How Will Erdoğan Rule Turkey Now?
Jared Rubin and Murat Iyigun
July 26, 2016 (updated from July 18)
In the wake of the failed coup attempt against Turkish president Recep Tayip Erdoğan, Western media outlets were quick to ask “What next?” The overwhelming consensus was that Erdoğan would tighten his grip on power, purging from government any form of opposition. These fears proved true. Within days, Erdoğan’s forces arrested or suspended over 60,000 people in the army, judiciary, and civil service, suspended 15,000 employees of the education ministry, suspended the European Convention on Human Rights, closed and seized the properties over 2,300 institutions, and declared a three month state of emergency. It is clear that the already-autocratic Erdoğan regime is willing to go to great lengths to consolidate its power. Still, even if Erdoğan does successfully consolidate power, what will Turkish politics look like in the coup’s longer-term aftermath? Is there a path to stability? If there is, which factions will play a role in Turkish governance?
These questions can be answered by digging into Turkish political history. As in any other state, Turkish leaders have had two levers to propagate their rule: coercion and legitimacy. That is, they could make people follow them by the barrel of a gun (coercion), or they could make people believe they are the rightful rulers (legitimacy). What determines which of these levers Turkish rulers use, and why might their decisions change over time? The same could be asked across societies: how a Turkish president legitimizes rule is clearly very different from how a Saudi king or the U.S. president derives legitimacy. But why? The answer lies in Turkey’s culture and history; in any society, what “works” to legitimize political rule depends on that society’s religious, cultural, economic, and political past. Hence, a quick review of the history of Turkish political rule is necessary to understand the options available to Erdoğan.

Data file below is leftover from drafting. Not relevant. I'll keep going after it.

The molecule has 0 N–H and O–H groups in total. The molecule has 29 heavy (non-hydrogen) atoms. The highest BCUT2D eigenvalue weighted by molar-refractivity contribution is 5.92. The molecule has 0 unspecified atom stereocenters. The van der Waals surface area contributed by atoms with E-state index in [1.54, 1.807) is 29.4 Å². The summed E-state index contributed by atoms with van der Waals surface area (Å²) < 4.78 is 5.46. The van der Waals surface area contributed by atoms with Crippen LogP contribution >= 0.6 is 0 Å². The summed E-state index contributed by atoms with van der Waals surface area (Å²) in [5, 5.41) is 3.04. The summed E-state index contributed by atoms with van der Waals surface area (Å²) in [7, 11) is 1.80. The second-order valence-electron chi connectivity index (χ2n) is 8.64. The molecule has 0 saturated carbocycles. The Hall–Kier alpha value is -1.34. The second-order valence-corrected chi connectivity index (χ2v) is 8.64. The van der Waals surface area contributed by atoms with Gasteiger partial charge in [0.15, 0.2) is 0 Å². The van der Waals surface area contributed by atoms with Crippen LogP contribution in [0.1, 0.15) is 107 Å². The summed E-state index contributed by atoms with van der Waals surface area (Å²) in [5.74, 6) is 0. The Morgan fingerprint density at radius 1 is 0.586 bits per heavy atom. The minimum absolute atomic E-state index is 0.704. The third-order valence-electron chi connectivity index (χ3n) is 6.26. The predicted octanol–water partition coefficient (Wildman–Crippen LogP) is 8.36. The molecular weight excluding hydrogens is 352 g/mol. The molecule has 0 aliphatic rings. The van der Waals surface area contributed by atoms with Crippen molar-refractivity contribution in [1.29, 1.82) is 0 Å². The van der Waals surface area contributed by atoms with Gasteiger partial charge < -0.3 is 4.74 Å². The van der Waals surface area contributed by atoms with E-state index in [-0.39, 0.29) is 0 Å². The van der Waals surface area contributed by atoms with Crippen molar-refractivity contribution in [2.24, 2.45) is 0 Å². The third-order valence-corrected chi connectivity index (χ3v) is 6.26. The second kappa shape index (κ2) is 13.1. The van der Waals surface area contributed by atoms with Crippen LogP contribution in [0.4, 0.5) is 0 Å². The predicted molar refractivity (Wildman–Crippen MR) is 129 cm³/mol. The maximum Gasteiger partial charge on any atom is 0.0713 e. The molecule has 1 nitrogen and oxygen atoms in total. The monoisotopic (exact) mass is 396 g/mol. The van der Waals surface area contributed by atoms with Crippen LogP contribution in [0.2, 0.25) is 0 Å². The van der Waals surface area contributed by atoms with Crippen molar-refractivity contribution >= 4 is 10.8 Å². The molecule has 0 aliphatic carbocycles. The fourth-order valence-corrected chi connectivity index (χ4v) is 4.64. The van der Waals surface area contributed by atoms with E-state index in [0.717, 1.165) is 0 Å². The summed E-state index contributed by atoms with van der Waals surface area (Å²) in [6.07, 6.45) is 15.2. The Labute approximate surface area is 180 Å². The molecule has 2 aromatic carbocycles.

The relevant history begins with the Ottomans, who ruled over Turkey (and southeastern Europe, most of the Middle East, and North Africa) for over six centuries until their demise following World War I. Throughout most of their history, the “Ottoman blueprint” relied on military coercion and religious legitimacy to propagate their rule. The Ottomans were the world’s leading Islamic power for centuries – they dealt the death blow to the rival Christian Byzantine Empire in 1453, and later claimed the position of the Sunni caliphate after their 1517 defeat of the Egyptian Mamluk Empire gave them control over Mecca, Medina, and many other important religious sites. They Ottomans employed their powerful military – which rivaled, if not surpassed, the leading militaries of Europe for centuries – to collect taxes and provide law and order. Ottoman sultans gained military strength by bargaining with the Turcoman military elite, who supported the sultan’s expansionist efforts in return for land in the newly conquered territories.
The second, essential piece of the “Ottoman blueprint” was their overt use of Islam to legitimize their rule. Although the Ottomans could not claim a bloodline to Muhammad – indeed, they were not even Arab – they coated all of their largest achievements in religious rhetoric. For instance, following the conquest of Constantinople, the Ottoman sultan Mehmed II (the Conqueror) claimed “These tribulations are for God’s sake. The sword of Islam is in our hands. If we had not chosen to endure these tribulations, we would not be worthy to be called gazis (holy warrior). We would be ashamed to stand in God’s presence on the Day of Resurrection.” Acts such as attending Friday mosque, punishing those who broke the Ramadan fast, closing taverns and brothels, building madrasas and mosques, and sending yearly gifts of gold to Mecca and Medina were common. Fatwas were acquired from leading religious scholars before controversial actions were taken. Local imams prayed for the sultan during the Friday prayers, reminding all onlookers who was in charge.
The “Ottoman blueprint” served the sultanate well for centuries. Through at least the 17th century, the Ottomans were on par with the European rivals economically and militarily. It was only in the 19th century that the Ottomans were clearly in a position of economic inferiority to industrializing Europe. This was a painful pill to swallow. The ideal of “Turkish superiority”, based on a combination of military conquest, religious authority, and economic success, was a potent force keeping a far-flung, pluralistic empire together. It was only after the Ottomans were clearly the “sick man of Europe” did the realization set in – far too late – that the Turks were no longer in a position to challenge their European rivals.